In an interview (https://www.dw.com/en/nightmarish-realism-fernanda-melchor-on-the-haunting-voices-of-hurricane-season/a-49252372) Melchor explains the origin of the novel, which originally she'd intended as a non-fictional novel in the footsteps of In Cold Blood, but which she later decided to turn to her own fictional story:
Fernanda Melchor: When I was living in Veracruz, I worked for a social communications office of my university, and we got all the local and regional papers from Veracruz. Much of the news had to do with violence and crime in the area — crimes of passion committed by normal people. And I saw this small newspaper chronicle that talked about a person found dead in a canal in a small village next to where I was.
I was surprised because the journalist told the story in a way that made it sound normal to think that a crime could be motivated by witchcraft… The murderer had killed the witch because she was doing witchcraft to make him fall back in love with her. I was stunned by this and I just wanted to write the story behind the crime.
See also https://www.cunning-folk.com/book-club-posts/in-conversation-with-fernanda-melchor
The crime of this novel is revealed in the opening pages - the murder of a women known as The Witch:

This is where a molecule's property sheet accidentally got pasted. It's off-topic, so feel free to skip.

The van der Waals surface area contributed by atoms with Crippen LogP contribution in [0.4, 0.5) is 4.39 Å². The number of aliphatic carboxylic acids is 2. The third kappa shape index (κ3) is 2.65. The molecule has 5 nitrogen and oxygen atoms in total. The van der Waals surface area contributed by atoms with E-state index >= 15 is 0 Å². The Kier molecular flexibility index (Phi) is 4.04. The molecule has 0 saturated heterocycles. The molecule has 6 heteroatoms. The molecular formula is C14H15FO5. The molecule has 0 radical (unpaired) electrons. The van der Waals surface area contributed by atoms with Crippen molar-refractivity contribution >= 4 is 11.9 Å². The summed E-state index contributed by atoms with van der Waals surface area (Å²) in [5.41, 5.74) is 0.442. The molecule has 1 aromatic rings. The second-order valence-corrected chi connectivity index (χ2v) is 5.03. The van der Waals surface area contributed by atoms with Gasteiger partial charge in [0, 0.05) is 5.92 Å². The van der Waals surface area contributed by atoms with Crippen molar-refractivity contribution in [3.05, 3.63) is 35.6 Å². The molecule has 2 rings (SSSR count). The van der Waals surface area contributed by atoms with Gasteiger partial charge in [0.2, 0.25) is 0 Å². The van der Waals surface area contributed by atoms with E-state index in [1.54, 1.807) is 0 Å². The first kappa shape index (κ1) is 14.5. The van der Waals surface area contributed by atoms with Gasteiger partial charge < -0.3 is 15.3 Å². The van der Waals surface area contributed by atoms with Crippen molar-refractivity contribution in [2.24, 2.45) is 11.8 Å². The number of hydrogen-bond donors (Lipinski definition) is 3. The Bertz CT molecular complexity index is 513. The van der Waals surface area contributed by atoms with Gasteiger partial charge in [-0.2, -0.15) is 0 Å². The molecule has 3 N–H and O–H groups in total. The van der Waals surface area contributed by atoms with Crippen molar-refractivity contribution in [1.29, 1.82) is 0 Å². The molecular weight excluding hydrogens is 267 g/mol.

"They called her the Witch, the same as her mother; the Young Witch when she first started trading in curses and cures, and then, when she wound up alone, the year of the landslide, simply the Witch. If she’d had another name, scrawled on some time-worn, worm-eaten piece of paper maybe, buried at the back of one of those wardrobes that the old crone crammed full of plastic bags and filthy rags, locks of hair, bones, rotten leftovers, if at some point she’d been given a first name and last name like everyone else in town, well, no one had ever known it, not even the women who visited the house each Friday had ever heard her called anything else. She’d always been you, retard, or you, asshole, or you, devil child, if ever the Witch wanted her to come, or to be quiet, or even just to sit still under the table so that she could listen to the women’s maudlin pleas, their snivelling tales of woe, their strife, the aches and pains, their dreams of dead relatives and the spats between those still alive, and money, it was almost always the money, but also their husbands and those whores from the highway, and why do they always walk out on me just when I’ve got my hopes up, they’d blub, what was the point of it all, they’d moan, they might as well be dead, just call it a day, wished they’d never been born, and with the corner of their shawls they’d dry the tears from their faces, which they covered in any case the moment they left the Witch’s kitchen, because they weren’t about to give those bigmouths in town the satisfaction of going around saying how they’d been to see the Witch to plot their revenge against so-and-so, how they’d put a curse on the slut leading their husband astray, because there was always one, always some miserable bitch in town spinning yarns about the girls who, quite innocently, minding their own business, went to the Witch’s for a remedy for indigestion for that dipshit at home clogged up to his nuts on the kilo of crisps he ate in one sitting, or a tea to keep tiredness at bay, or an ointment for tummy troubles, or, let’s be honest, just to sit there awhile and lighten the load, let it all out, the pain and sadness that fluttered hopelessly in their throats."